At the end of the experimental period, the animals were killed and the shafts of the femur were removed, immersed in glutaraldehyde, and after 4 h were decalcified with EDTA solution for 20 days. Paraffin (5 μm) tissue sections from the middle shaft of the femur were cut using a conventional technique. Sections were stained with hematoxylin and eosin  and examined under a light microscope.
The morphometric analysis was performed at the Pathology Department, National Research Center, using a Leica Qwin 500 Image Analyzer (Leica Imaging Systems Ltd, Cambridge, UK).
To measure the mean thickness of the outer cortical bone of the middle shaft of the femur, perpendicular lines were drawn from the periosteum to the endosteum at many sites  .
Morphometric analysis is carried out on routine hematoxylin and eosin-stained slides. We count the maximum number of osteocytes in a frame area of 3905.5 μm 2 at a magnification of ×100. The results appear automatically on the monitor in the form of the distance measured in μm and area in μm 2 with the mean, SD, the minimum length, and the maximum length and area measured.
Staining with periodic acid Schiff (PAS) for demonstration of newly formed bone tissue  was performed on sections of the left femur bone of rats in all groups.
Areas of reactivity were marked and the optical density of PAS was measured using the gray image menu in 10 small measuring frames in each specimen. The image was transformed into a gray image (a grid of pixels), each representing the intensity of brightness at that point by a range of numbers.
The experiment was conducted in accordance with the National Regulations of Animal Welfare and Institutional Animal Ethical Committee (IAEC), National Research Centre.
| Results|| |
Histological and morphometric results
Histological sections of the middle shaft of femur from rats of the sham-operated control group showed that bone tissue was of the compact type, covered by two layers, the periosteum located externally, which is a dense connective tissue, and the endosteum, a thin cell-rich connective tissue, lining the internal surface of the bone facing the bone marrow cavity. Within the bone matrix, osteocytes in their lacunae were detected [Figure 1]a).
|Figure 1: Longitudinal sections of the middle shaft of femur of (a) a shamoperated rat shows an oute fi brous layer, periosteum (arrow), and an inner layer facing the marrow cavity, endosteum (arrowhead). (b) The same group shows normal cortical width of the shaft. (c) A sham-operated rat showing normal osteocytes and Haversian canals. (d) The head of the femur of a sham-operated rat showing normal architecture of the trabeculae of the inner cancellous bone and bone marrow spaces. (a) Hematoxylin and eosin-stained section; (b– d binary image morphometric measurement; ×400|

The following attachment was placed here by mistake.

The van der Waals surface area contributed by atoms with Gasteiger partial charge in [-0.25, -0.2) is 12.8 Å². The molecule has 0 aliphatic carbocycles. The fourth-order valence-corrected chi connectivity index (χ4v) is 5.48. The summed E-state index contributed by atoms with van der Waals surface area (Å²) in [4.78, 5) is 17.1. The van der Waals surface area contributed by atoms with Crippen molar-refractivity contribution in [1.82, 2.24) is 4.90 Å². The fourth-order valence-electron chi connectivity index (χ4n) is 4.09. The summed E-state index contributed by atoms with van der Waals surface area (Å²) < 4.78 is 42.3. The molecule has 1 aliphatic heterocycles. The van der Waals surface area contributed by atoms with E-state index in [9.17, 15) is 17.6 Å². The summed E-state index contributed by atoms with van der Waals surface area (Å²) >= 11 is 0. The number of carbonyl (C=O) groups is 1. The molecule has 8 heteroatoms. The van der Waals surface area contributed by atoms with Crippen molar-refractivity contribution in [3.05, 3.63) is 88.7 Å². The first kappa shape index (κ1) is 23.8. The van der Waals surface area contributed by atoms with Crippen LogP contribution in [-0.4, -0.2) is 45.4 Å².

Click here to view
The head of the femur bone was formed of cancellous bone. Trabeculae of the cancellous bone of control rats were composed of a network of irregular bone lamellae between which osteocytes resided in their lacunae. Bone marrow spaces were observed between trabeculae [Figure 1]b).
In the case of OVX rats, examination of the middle shaft of the femur showed marked decrease in the thickness of the compact bone of the shaft (49.01 ± 12.02) as compared with the sham-operated group (78.43 ± 5.33) and decrease in the number of osteocytes (26 vs. 79). Many osteoporotic cavities, resorption cavities, and calcified cartilage were observed in bone tissue. Erosion cavities were detected on the outer surface [Figure 2]a and [Table 1]. An increase in the mean areas of Haversian canals was observed (21.15 ± 15.69) as compared with the sham-operated group (15.34 ± 9.97) [Figure 2]b and [Table 1].
|Figure 2: Longitudinal sections of the middle shaft of (a) an overiectomized rat showing many osteoporotic cavities (star), deformation of the general architecture of the tissue, and erosion cavities on the endosteal surface (blue arrow). (b) An overiectomized rat showing widened Haversian canals. (a) Hematoxylin and eosin-stained section; (b) binary image morphometric measurement; ×400|
Click here to view
|Table 1 Mean area of cortical bone thickness (shaft), mean Haversian canals' area, number of osteocytes and trabecular thickness of different groups|
Click here to view
Examination of cancellous bone in the head of the femur revealed decreased mean areas of bone trabeculae (276.08 μm 2 ) as compared with the sham-operated group (1220.9 μm 2 ) [Table 1]. Also, widening of bone marrow spaces and increase in blood vascularity within the bone marrow were noticed [Figure 3].
|Figure 3: A photomicrograph of a section of trabecular bone of an ovariectomized rat showing marked reduction in trabecular thickness and widening of bone marrow spaces. Hematoxylin and eosin-stained section, ×400|
Click here to view